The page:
Sometimes its hard to put into words how we are feeling.
Including me today it would seem.
Unusual I know.......
When we experience this, perhaps it’s a lesson to learn that we do not always have to have an obvious cause?
Indeed we are often unaware as to the causes of our reactions. They can come from a deeper subconscious place. Sometimes they come from historic traumas.
Unresolved trauma can be an underlying feature for people who often describe:
‘Feeling like they’re cracking up’.
They don’t attribute their past traumas as the reason they are not coping today, they just know they feel tired, stressed, moody, anxious….
Its easy to understand why people may not consider historic events.
Why would it be that thing that happened? That was ages ago!
People with unresolved trauma regularly don’t talk about ‘the thing’
Their instinct and need is to do the opposite. To avoid thinking about ‘it’ to use tactics to not relive that ‘thing’. This is because when triggered a person re-experiences as if it were happening again, now.
What do I mean by that? Well....
Traumatic memories are not just stored in the head.
We are whole beings, emotions connect to memories, memories to feelings and feelings to physical response and so on. So, when we re-experience a past trauma we do it holistically as if reliving completely. That includes the racing heart, sweaty palms, fear, panic etc…It is in short overwhelming.
But people generally cannot say – ‘you know that thing that happened back then? Well I’ve just relived it again, just been back there, just felt it, smelt it, feared I would die….. and that’s why I’m now acting a bit off’!
Of course, they don’t.
They quietly try to push it away again, back into the past and say nothing.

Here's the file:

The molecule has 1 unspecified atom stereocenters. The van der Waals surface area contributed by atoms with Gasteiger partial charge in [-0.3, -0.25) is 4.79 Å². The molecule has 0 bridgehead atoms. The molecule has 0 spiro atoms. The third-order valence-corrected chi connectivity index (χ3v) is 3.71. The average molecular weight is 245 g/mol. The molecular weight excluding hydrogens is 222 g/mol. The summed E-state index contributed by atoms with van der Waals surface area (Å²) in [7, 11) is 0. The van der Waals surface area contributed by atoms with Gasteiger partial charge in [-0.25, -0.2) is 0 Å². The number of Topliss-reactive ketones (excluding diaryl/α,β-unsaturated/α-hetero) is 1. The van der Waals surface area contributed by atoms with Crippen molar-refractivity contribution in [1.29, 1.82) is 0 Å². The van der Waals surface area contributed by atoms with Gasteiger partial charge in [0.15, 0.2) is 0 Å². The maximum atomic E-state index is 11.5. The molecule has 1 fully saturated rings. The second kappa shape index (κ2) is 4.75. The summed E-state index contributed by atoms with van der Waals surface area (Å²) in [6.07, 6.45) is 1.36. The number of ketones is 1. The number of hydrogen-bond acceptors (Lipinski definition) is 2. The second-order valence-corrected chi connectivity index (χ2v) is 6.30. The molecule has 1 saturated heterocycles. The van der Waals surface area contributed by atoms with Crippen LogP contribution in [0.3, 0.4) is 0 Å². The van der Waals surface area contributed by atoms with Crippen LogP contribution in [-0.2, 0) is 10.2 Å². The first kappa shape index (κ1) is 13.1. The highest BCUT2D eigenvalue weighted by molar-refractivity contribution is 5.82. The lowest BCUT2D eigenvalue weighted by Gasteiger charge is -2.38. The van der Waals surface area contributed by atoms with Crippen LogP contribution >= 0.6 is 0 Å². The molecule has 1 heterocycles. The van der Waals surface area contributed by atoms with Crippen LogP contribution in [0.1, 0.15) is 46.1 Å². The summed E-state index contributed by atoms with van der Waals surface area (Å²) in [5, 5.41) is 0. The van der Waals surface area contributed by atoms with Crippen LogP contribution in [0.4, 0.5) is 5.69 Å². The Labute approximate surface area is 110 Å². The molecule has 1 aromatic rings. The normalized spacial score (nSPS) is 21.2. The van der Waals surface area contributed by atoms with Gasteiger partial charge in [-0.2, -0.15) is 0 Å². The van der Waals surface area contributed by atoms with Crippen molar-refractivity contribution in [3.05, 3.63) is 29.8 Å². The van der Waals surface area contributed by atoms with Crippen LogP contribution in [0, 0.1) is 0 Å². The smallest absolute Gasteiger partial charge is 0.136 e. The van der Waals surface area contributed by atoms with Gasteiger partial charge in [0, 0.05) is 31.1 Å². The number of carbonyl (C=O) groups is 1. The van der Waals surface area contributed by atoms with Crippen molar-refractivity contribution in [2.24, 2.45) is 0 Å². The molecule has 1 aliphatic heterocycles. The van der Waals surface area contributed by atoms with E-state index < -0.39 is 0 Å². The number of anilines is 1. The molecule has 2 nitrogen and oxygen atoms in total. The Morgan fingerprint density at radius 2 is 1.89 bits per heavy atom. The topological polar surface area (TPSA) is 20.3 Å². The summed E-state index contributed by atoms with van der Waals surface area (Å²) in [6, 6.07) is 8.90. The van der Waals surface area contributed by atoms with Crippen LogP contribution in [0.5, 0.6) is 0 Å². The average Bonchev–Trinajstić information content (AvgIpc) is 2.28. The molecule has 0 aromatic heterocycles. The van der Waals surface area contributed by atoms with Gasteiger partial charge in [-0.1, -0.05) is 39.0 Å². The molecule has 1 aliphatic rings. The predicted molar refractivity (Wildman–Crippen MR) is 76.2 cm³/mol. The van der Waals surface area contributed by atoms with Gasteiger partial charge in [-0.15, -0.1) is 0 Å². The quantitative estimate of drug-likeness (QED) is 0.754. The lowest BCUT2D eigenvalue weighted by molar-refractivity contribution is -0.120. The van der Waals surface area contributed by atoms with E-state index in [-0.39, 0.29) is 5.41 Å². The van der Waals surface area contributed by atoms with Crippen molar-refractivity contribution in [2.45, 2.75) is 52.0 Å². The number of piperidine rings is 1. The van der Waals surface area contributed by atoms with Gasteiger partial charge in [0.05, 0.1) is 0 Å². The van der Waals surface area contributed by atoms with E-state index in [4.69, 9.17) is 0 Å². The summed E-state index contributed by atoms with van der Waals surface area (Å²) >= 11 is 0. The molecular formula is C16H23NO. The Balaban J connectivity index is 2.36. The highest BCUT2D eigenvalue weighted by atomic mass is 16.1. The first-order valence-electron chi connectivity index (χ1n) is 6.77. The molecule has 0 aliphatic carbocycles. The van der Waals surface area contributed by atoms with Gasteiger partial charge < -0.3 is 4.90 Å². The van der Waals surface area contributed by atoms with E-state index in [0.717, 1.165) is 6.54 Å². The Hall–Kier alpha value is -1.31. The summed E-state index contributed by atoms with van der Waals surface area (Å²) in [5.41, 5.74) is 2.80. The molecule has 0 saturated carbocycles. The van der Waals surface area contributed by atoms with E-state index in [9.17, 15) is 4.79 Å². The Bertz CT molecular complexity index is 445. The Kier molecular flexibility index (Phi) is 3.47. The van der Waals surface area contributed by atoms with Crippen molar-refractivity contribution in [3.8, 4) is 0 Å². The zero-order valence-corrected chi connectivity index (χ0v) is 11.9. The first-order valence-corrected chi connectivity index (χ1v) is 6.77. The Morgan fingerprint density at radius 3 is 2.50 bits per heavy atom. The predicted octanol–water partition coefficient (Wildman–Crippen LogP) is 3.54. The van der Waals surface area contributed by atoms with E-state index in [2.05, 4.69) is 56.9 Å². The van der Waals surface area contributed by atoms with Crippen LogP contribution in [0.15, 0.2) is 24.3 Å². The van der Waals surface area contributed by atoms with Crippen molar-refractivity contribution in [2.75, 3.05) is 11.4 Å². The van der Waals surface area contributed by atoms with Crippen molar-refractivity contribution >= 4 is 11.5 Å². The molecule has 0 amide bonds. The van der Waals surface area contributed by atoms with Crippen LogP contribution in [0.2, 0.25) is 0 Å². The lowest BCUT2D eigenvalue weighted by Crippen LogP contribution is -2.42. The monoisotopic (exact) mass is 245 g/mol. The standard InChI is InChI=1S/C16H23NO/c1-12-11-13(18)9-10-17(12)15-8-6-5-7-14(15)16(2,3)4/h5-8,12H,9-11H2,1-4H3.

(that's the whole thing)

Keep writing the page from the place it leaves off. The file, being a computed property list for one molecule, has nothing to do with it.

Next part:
But if that happened today and last week and tomorrow and has been for a year or two or ten, well you can see how drained people become.
Many people know I am fascinated with trauma and the brains response to traumatic incidents. I’ve worked with it since the 1990’s and I’m still learning. EMDR is the latest trauma a focused tool I added to my therapeutic toolbox and I have to say I’m delighted with the results that clients have achieved with it.
It is now the most common tool I use in therapy sessions with clients.
It does however make sense that EMDR is successful when working with trauma because it allows for the client to work through the trauma in a safe yet holistic way.
I often refer to it as ‘joining the dots’.
And on that note I realise what I am feeling today has changed.
In writing this short piece those feelings (whatever they were) have gone, changed or simply been allowed to happen and mosey on by.
The power of being in touch with things we are passionate about is apparent again!
If you would like to know more about EMDR or to book a consultation, please do get in touch.